Send to:

Choose Destination
See comment in PubMed Commons below
S D Med. 2013 Sep;66(9):366-9.

Cardiovascular disease and bridging the diagnostic gap.

Author information

  • 1Department of Internal Medicine, Sanford School of Medicine of the University of South Dakota, USA.


Cardiovascular disease (CVD) is now the leading cause of death worldwide. It continues to be on the rise and has become a true pandemic that has no respect to borders.' Coronary artery disease (CAD) is the most common type of CVD. It continues to be the leading cause of mortality both in men and women in the U.S.' Approximately every 25 seconds, an American will suffer an acute coronary syndrome, and approximately every minute someone will die of one. Risk stratification and early disease detection continue to be the bedrock of most preventative strategies. Risk assessment tools like Framingham Heart Score (FHS used in the U.S.), prospective cardiovascular monster (PROCAM used in Germany), or systemic coronary risk evaluation (SCORE used in Europe) are among the common and widely available estimators of a multi-factorial absolute risk of developing CVD.6 Recently, coronary artery calcium (CAC) has emerged as a non-invasive modality that might improve prediction of future cardiovascular events. We have conducted a comprehensive review of CVD risk factors, risk assessment and screening tools being applied to aid in early detection of CVD. As we work on bridging the diagnostic gap of the leading cause of mortality across the globe, utility of accurate and sensitive risk assessment and screening tools for early CVD detection is vital. This will aid in our goal of early detection, modifying risk factors and prevention of CVD incidence.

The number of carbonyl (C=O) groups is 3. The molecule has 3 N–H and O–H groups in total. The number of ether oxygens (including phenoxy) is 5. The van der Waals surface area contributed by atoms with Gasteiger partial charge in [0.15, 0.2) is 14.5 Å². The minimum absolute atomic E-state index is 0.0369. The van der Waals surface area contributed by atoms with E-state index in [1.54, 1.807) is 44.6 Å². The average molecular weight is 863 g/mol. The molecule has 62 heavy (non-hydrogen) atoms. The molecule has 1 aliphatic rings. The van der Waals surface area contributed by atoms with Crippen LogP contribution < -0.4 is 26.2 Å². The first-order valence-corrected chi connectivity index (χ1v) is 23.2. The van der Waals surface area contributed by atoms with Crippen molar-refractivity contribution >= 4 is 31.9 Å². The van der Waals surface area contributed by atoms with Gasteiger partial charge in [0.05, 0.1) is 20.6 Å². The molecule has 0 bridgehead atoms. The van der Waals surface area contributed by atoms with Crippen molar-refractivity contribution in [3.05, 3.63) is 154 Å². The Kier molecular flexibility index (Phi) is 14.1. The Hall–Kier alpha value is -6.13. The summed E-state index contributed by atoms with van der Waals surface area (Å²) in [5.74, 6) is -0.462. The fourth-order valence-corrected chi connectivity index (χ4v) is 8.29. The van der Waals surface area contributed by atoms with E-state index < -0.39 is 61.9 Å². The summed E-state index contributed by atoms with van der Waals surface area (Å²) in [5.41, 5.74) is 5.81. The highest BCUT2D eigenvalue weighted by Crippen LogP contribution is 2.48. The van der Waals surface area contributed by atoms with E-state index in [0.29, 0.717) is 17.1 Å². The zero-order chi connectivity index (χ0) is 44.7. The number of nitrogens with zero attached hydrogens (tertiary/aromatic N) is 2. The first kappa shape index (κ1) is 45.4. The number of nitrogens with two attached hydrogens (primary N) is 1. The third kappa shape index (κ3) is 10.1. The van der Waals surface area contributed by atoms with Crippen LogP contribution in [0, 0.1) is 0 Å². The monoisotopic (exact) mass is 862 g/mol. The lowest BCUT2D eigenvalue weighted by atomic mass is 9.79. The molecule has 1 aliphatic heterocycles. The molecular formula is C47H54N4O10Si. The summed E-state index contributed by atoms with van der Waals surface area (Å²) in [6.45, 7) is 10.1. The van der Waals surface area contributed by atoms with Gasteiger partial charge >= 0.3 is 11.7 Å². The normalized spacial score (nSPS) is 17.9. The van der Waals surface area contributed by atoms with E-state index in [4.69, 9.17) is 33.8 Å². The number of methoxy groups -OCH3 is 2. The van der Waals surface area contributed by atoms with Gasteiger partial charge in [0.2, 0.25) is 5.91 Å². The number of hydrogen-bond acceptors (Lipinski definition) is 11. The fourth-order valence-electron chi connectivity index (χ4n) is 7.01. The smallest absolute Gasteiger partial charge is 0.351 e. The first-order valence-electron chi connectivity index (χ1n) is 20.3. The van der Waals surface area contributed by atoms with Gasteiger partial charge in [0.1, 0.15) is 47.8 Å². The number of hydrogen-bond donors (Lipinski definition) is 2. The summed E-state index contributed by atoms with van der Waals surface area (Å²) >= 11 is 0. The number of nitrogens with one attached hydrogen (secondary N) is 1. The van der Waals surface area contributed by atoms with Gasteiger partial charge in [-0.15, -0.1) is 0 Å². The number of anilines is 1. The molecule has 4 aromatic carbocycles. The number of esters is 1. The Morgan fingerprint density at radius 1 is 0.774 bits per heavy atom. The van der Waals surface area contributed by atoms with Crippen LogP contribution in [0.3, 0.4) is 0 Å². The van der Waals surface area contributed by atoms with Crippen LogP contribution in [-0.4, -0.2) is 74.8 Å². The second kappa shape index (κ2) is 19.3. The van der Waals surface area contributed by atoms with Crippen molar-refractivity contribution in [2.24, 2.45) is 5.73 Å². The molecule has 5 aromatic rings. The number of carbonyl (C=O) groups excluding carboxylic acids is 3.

[PubMed - indexed for MEDLINE]
PubMed Commons home

PubMed Commons

How to join PubMed Commons

    Supplemental Content

    Loading ...
    Write to the Help Desk